The increasing cost of sales has eroded profit margins

Nov 09 - 15, 1996

The full year results released by Rupali Polyester for the year ended June 30, 1996, indicate a massive decline in gross profit which has come down from Rs. 742.815 million in 1995 to Rs. 337.801 for 1996 - a fall of nearly 65 per cent. In spite of increase in sales of the company by 5% from Rs. 2.669 billion in last year to Rs. 2.803 billion in the year under review, the cost of sales has increased from Rs. 1.926 billion to Rs. 2.466 billion - an increase of 28% during the period.

While the operating profit has gone down by 65% from Rs. 630 million in 1995 to Rs. 221 million in 1996. The pre-tax profit has declined by 57% from Rs. 552 million posted last year to Rs. 235 million in the year under review.

While the administration, selling and general expenses along with financial charges registered marginal increase from Rs. 112.803 million in the previous year to Rs. 116.039 million, other income was to the tune of Rs. 31.194 million as compared to a loss of Rs. 36.333 million from other activities. The company had incurred a loss of Rs. 61.719 million in 1995 due to loss on exchange fluctuations which eroded the other income of Rs. 25.386 million.

Rupali has also declared 30% cash dividend for the year 1996 after making Rs. 148 million after tax profit resulting in a dividend yield of 1.5%. In 1995 it had also declared 30% cash dividend inspite of posting Rs. 354 million after tax profit. The after tax profit would have been much higher had the company not kept a provision of Rs. 195 million.

The company has been declaring regular cash dividend since 1992 with the exception of1994 when it declared 15% bonus shares. It had declared 140% cash dividend in 1992.

According to the last annual report, the company enjoys 0:100 debt equity ratio indicating that the financial charges would be minimum. However, increase in share holders' equity may affect the earnings per share in the future.

Sales of the company were more than the sales in previous year in spite of a number of limiting factors particularly the increase in raw material prices due to their shortage, increase in installed capacity of the PSF industry in Pakistan and falling prices of polyester fibre globally. Rupali has been able to increase its production of fibre by improvement in operational efficiency but the increase in input cost and decrease in sale price of PSF have affected the profitability of the company. However, while the inputs costs went up and prices of man-made fibre came down, imposition of regulatory duty on import of PSF provided protection to the industry against suspected dumping by foreign suppliers.

Since the prices of two basic raw materials, MEG and PTA, and prices of PSF have remained volatile over the last two years the PSF industry in Pakistan in general and small units like Rupali in particular will continue to face problems. Dewan Salman, ICI Pakistan and Pakistan Synthetics have expanded their installed capacities and will be able to take advantage of economies of scale.

Rupali Polyester owns and operates composite facilities for manufacture of polyester fibre and filament yarn. The company has capacity to produce 12,000 tonnes of polyester staple fibre and 6,300 tonnes of filament yarn per annum which is very small as compared to other manufacturers. Installed tonnes per annum production capacities of other manufacturers are, Dewan Salman 108,500, ICI Pakistan 63,000 and Pakistan Synthetics 23,000. The other unit which has not carried out expansion is National Fibres, 12,000 tonnes per annum.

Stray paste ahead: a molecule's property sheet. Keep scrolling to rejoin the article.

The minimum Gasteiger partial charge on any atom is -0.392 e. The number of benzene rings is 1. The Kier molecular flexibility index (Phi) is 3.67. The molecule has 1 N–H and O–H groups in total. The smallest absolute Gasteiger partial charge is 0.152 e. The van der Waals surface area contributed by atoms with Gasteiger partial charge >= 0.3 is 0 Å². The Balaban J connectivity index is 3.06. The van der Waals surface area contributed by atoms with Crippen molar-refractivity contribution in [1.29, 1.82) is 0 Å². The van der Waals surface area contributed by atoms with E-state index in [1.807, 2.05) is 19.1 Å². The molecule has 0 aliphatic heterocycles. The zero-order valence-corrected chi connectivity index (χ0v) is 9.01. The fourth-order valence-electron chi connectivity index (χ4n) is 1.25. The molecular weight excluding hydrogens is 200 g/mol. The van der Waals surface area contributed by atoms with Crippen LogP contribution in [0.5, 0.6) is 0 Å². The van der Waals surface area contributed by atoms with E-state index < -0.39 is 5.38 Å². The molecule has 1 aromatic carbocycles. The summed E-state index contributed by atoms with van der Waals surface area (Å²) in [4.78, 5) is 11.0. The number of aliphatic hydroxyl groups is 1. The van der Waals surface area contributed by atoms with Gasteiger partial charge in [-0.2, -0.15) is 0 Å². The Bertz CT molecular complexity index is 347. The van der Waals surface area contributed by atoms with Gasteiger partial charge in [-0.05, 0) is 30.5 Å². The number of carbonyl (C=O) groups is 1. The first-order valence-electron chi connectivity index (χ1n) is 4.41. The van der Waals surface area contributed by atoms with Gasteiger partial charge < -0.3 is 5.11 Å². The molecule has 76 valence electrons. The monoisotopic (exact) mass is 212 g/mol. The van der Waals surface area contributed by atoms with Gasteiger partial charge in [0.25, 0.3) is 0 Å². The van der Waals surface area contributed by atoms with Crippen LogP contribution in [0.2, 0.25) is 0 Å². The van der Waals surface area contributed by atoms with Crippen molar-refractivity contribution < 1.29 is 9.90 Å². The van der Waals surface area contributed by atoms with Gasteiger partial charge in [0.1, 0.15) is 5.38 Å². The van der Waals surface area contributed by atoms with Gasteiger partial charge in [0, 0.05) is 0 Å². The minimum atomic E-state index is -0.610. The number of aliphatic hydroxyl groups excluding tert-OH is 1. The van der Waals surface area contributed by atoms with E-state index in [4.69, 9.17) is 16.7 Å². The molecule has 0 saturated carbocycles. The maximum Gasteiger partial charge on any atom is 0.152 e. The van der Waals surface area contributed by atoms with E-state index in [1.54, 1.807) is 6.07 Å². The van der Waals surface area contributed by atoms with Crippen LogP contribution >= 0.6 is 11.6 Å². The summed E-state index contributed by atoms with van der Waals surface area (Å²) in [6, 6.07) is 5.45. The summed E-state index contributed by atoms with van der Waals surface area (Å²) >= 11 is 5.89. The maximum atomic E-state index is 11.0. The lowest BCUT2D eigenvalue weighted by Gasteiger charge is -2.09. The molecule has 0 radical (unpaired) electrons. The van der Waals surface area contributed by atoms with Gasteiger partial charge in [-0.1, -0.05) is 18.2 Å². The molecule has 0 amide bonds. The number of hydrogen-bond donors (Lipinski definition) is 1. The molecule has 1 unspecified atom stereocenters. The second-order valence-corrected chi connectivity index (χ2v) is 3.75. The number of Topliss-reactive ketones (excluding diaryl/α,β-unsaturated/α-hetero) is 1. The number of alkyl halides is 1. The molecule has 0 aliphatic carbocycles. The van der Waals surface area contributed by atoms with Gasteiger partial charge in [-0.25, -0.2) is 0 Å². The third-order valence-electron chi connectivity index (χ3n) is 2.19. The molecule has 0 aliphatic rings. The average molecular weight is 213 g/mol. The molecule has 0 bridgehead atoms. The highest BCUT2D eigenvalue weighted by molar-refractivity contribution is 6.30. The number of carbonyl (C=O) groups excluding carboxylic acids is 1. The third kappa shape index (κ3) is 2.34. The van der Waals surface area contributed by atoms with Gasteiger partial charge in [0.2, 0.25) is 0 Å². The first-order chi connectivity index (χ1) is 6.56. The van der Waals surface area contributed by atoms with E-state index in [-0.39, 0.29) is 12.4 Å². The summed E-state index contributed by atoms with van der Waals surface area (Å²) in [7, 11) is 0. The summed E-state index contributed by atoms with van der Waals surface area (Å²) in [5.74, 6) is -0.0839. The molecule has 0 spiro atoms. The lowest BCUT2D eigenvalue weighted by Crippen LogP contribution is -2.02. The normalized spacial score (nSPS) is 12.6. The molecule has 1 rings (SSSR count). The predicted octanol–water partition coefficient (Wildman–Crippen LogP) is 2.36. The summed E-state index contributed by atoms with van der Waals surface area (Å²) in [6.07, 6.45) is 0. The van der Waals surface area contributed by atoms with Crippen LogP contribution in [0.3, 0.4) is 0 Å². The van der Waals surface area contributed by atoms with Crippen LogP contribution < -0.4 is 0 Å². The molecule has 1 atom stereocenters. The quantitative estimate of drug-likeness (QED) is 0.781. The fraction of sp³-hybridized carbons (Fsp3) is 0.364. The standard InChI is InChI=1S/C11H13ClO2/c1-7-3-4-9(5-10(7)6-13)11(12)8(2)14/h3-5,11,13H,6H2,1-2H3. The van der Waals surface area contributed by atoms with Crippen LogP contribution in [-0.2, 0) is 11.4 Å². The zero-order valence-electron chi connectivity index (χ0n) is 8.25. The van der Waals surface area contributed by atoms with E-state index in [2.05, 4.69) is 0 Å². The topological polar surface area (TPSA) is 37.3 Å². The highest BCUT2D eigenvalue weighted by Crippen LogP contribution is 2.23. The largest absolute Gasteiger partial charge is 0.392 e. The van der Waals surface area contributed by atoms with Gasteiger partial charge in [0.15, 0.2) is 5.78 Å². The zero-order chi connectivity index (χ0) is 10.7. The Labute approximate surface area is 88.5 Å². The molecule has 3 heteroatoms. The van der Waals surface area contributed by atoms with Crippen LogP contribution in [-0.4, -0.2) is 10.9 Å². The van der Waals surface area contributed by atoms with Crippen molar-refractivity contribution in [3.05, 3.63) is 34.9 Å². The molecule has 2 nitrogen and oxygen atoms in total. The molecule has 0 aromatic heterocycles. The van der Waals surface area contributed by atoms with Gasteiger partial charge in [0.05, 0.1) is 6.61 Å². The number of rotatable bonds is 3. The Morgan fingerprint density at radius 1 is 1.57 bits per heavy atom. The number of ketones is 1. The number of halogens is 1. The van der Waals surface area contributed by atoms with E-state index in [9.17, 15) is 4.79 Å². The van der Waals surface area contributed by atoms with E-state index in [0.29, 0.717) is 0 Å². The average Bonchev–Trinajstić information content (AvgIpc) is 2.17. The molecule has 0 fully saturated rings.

The overall negative sentiments in PSF industry - excessive production capacity in the country, increase in input costs and declining prices of PSF- have discouraged the company to undertake any expansion but the company is establishing a 450 MW power plant to avail of the advantage of the energy policy announced by the government.

Since 1989 Rupali has not carried out any expansion. Jaffarali M. Feerasta, chairman of the company in his last annual review has attributed this to the government policies which did not offer incentives to the existing manufacturers to expand their capacities. However, the value of gross assets employed has increased over the years indicating efforts to remove bottlenecks to achieve greater operational efficiencies. However, according to Abbas Anjarwalla an analyst in AKD Securities, the size of the PSF unit does not play a major role in the profitability of the company. Besides, Rupali is a very illiquid scrip and good or poor results do not influence buying or selling of its shares.

The future outlook of PSF industry is bright. Lately, due to increase in global offtake of PSF the prices of fibre have gone up. The prices have also improved in Pakistan and will have a positive impact on the earning of the manufacturers but companies like Ruplai having small production capacity will continue to face the crunch.

Although the estimation of current cotton crop around 9.5 million bales is depressing news, it provides a silver lining for the PSF industry. It offers two opportunities to the PSF industry: larger domestic sales to spinners and improvement in fibre prices. Larger sales can ensure better capacity utilization and reduction in cost of production through economies of scale. Rupali may not be able to improve its capacity utilization further as it already works around full capacity but any improvement in PSF prices may improve the profitability - all other factors remaining constant.